The Fox in the Well

166. THE FOX IN THE WELL. A fox, having fallen into a well, made a shift, by sticking his claws into the sides, to keep his head above water. Soon after, a wolf came and peeped over the brink, to whom the fox applied himself very earnestly for assistance, entreating that he would help him to a rope, or something of that kind which might favour his escape.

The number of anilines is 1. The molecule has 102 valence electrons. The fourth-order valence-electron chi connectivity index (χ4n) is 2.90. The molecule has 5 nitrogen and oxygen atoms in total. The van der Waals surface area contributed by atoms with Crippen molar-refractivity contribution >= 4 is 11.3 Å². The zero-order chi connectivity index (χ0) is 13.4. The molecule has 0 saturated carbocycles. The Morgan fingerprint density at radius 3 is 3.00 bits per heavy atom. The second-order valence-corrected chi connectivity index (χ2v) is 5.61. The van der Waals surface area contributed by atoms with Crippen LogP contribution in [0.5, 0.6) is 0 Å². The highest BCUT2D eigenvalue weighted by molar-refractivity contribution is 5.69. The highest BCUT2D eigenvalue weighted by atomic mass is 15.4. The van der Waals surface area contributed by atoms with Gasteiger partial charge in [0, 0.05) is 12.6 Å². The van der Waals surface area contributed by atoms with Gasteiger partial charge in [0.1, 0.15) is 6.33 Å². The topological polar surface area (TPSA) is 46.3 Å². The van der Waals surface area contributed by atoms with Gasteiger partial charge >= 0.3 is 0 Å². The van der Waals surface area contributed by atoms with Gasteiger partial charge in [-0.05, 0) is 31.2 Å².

The wolf, moved with compassion at his misfortune, could not forbear expressing his concern: “Ah! poor Reynard,” says he, “I am sorry for you with all my heart: how could you possibly come into this melancholy condition?”
“Nay, prithee, friend,” replies the fox, “if you wish me well, do not stand pitying of me, but lend me some succour as far as you can: for pity is but cold comfort when one is up to the chin in water, and within a hair's breadth of starving or drowning.” [more info]

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